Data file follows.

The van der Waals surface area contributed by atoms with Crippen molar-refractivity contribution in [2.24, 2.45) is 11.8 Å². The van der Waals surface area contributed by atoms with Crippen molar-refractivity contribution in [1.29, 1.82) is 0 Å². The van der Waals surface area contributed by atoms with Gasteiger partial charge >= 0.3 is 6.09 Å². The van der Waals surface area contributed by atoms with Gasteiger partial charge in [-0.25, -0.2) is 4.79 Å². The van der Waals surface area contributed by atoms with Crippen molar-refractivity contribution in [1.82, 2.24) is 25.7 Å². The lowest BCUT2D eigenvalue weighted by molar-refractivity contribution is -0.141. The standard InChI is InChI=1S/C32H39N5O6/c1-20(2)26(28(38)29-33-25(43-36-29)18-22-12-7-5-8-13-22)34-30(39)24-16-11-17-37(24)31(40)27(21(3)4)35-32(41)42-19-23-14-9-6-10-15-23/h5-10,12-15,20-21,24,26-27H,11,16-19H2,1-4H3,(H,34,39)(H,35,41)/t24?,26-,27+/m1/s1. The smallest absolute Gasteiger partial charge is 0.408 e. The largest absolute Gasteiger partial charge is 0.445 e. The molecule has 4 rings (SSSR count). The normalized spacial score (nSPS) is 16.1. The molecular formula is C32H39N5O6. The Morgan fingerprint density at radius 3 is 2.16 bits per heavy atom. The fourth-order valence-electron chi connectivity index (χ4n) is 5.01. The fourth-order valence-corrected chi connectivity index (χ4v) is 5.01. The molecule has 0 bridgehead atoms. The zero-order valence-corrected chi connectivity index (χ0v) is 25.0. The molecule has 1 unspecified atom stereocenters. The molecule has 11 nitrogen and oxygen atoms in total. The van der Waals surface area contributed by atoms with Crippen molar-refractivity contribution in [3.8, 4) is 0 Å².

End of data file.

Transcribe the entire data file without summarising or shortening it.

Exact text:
The van der Waals surface area contributed by atoms with Crippen molar-refractivity contribution in [2.24, 2.45) is 11.8 Å². The van der Waals surface area contributed by atoms with Crippen molar-refractivity contribution in [1.29, 1.82) is 0 Å². The van der Waals surface area contributed by atoms with Gasteiger partial charge >= 0.3 is 6.09 Å². The van der Waals surface area contributed by atoms with Gasteiger partial charge in [-0.25, -0.2) is 4.79 Å². The van der Waals surface area contributed by atoms with Crippen molar-refractivity contribution in [1.82, 2.24) is 25.7 Å². The lowest BCUT2D eigenvalue weighted by molar-refractivity contribution is -0.141. The standard InChI is InChI=1S/C32H39N5O6/c1-20(2)26(28(38)29-33-25(43-36-29)18-22-12-7-5-8-13-22)34-30(39)24-16-11-17-37(24)31(40)27(21(3)4)35-32(41)42-19-23-14-9-6-10-15-23/h5-10,12-15,20-21,24,26-27H,11,16-19H2,1-4H3,(H,34,39)(H,35,41)/t24?,26-,27+/m1/s1. The smallest absolute Gasteiger partial charge is 0.408 e. The largest absolute Gasteiger partial charge is 0.445 e. The molecule has 4 rings (SSSR count). The normalized spacial score (nSPS) is 16.1. The molecular formula is C32H39N5O6. The Morgan fingerprint density at radius 3 is 2.16 bits per heavy atom. The fourth-order valence-electron chi connectivity index (χ4n) is 5.01. The fourth-order valence-corrected chi connectivity index (χ4v) is 5.01. The molecule has 0 bridgehead atoms. The zero-order valence-corrected chi connectivity index (χ0v) is 25.0. The molecule has 1 unspecified atom stereocenters. The molecule has 11 nitrogen and oxygen atoms in total. The van der Waals surface area contributed by atoms with Crippen molar-refractivity contribution in [3.8, 4) is 0 Å².